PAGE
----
Super Page Cache for Cloudflare – Optimize cache effectively equivalent to WP-rocket

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Super Page Cache for Cloudflare is a completely free plugin with outstanding features and somewhat comparable to WP-rocket. Before you continue reading this article, you can check the results obtained when enabling Super Page Cache, Enabling WP-rocket and Cache nginx from the server.


Instead of just storing static space like images, CSS and JavaScript files, you can use Cloudflare to host your entire WordPress site. So if you have mostly static content and don't change often, you can let Cloudflare host your site! When combined with Cloudflare Cache Reserve, Cloudflare can serve as a second hosting provider, mimicking your original web hosting provider for blazing global speeds. Here's how.

Step 1: Download Super Page Cache for Cloudflare plugin

While it is possible to configure Cloudflare to host your WordPress site manually, use the plugin to cover all competition and configuration scenarios so you can use the non-hosted version of your site. yours if you want. And the best plugin for that is Super Page Cache for Cloudflare – formerly known as WP Cloudflare Page Cache.

Download this plugin and go to the configuration screen under “Settings -> Super Page Cache for Cloudflare”.

Step 2: Get Your Cloudflare Global API Key

This article does not guide you to create a Cloudflare account, but you can easily create one for free here

The plugin needs a Global API Key to manage the interface between your website and Cloudflare automatically. To get the API token, login to your Cloudflare dashboard, click on the profile icon in the top right corner and click on “My Profile” as shown here:

My Profile Cloudflare

Now click on “API tokens” on the right side, then find “Global API Key” and click on “View”:

Get Cloudflare API Key

The next screen will ask you to confirm your Cloudflare password and pass a Turnstile test. Once that's done, Cloudflare will show you the Global API Key. Warning: This key is very sensitive. Don't give it to anyone but you.

Copy your Cloudflare Global API Key

After you have copied this key, return to the Super Page Cache for Cloudflare settings page. For “Authentication Mode”, click “API Key”, select your Cloudflare email ID and paste the provided Global API Key in the box provided as shown here:

Import Cloudflare API Key into Super Page Cache for Cloudflare Plugin

Scroll down, select the domain for which you want to enable Cloudflare hosting for WordPress and save your changes.

Step 3: Enable Archive and Check It's Working

After you finish configuring and saving your settings, you can enable and disable Cloudflare storage for WordPress by enabling the orange buttons at the top of the settings screen as follows:

Enable and Disable Cloudflare Storage

You can also click the “Test Cache” button and confirm that everything is working as it should:

Check that Super Page Cache for Cloudflare is Working

And you're done!

Step 4: Configure Cloudflare WordPress Cache Default Settings

The default settings for the Super Page Cache for Cloudflare plugin are pretty good. But you can click the “Caching” tab to further configure and fine-tune your experience. For example, when deleting updated pages, I choose to delete only HTML pages – it's not necessary to reset the cache for all static files when you've just changed a post.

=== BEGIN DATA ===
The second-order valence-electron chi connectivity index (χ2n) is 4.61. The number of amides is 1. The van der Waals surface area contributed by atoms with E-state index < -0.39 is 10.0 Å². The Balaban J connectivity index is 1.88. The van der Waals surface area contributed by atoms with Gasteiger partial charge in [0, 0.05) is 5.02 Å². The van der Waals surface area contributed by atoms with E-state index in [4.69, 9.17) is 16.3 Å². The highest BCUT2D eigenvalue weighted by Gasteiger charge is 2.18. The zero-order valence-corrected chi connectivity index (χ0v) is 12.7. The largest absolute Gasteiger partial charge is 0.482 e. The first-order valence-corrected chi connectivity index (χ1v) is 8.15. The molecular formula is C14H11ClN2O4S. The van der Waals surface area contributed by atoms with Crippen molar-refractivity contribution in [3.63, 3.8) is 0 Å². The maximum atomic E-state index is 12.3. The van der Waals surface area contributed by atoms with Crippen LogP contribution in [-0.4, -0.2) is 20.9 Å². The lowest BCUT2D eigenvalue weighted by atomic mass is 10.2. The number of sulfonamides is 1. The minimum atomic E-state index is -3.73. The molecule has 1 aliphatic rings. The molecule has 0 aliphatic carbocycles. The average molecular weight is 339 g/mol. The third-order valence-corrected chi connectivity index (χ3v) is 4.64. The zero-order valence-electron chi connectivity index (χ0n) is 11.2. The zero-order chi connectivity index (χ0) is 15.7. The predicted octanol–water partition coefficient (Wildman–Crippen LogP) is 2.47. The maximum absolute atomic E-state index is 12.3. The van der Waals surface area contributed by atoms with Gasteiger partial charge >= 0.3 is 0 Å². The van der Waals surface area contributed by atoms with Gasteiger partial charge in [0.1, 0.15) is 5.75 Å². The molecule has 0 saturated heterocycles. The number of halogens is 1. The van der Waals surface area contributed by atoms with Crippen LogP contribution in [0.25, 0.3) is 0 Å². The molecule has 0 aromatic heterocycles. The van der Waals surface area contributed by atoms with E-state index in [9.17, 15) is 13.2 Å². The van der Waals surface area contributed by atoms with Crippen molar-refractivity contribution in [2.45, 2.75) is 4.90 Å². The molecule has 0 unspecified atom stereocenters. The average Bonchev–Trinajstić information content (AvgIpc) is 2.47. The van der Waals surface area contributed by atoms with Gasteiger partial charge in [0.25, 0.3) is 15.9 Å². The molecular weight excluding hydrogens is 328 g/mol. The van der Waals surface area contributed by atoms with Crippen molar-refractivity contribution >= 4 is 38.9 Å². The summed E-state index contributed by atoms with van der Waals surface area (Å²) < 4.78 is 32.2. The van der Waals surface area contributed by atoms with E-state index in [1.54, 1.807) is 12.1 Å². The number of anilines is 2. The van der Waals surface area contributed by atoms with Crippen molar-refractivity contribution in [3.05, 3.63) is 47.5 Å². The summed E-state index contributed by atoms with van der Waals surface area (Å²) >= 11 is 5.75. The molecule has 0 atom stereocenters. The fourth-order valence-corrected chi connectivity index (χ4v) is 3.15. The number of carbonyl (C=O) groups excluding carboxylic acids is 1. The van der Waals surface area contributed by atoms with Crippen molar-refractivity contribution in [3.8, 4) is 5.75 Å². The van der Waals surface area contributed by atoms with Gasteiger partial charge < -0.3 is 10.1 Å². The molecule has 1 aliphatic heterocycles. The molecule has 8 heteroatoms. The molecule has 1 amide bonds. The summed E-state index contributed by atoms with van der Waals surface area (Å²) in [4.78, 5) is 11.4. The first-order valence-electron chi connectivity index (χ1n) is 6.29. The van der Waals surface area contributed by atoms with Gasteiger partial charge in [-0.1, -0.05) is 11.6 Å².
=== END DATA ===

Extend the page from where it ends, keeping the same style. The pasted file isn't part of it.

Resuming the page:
You can also configure Secondary Page Caching, which stores copies of your pages on your server. This is similar to regular WordPress caching plugins like W3 Total Cache. Other advanced options include preloading deleted pages that you configure to your preferences.

Check that Cloudflare WordPress Page Caching is working

To test that Cloudflare is caching your WordPress pages, first load a page in the browser to “start” caching. Then, open the browser's developer tools by pressing “Ctrl + Shift + C” and selecting the “Network” tab. When you refresh your page, it will show all the resources the browser has loaded. The first resource will be your page URL. Select it and on the right hand side check “Response Headers” as shown here:

Verify that Cloudflare Caching for WordPress is working

There should be a new response header called “CF Caching Status” and the value should be “HIT” as shown above. That means Cloudflare is serving this page from its cache.

Cloudflare WordPress Caching Fast Response Time

To test the response time, I use Cloudflare Analytics, it's better than Google Analytics to measure page speed. You can see that I have an average response time of just 15ms because most of my WordPress sites are served from Cloudflare:

15ms WordPress Response Time with Cloudflare Caching

That's faster than any web hosting provider and any regular caching plugin. For faster speeds, you can configure Cloudflare to serve stale content from the cache while it loads fresh objects from the origin server.

Access an unarchived version of your Page

Of course, you often want to see the unarchived version of your page. To do this, add the query string “? swcfpc=1” to your URL and it will bypass Cloudflare's caching. For example, if you want to see the unarchived version of this URL:
Change it to:*

Not only does it load the "real" page, but it also changes all links on the page to include the query parameter so you can browse the uncached version of your site without the need for additional query parameters. question each time. It works great!

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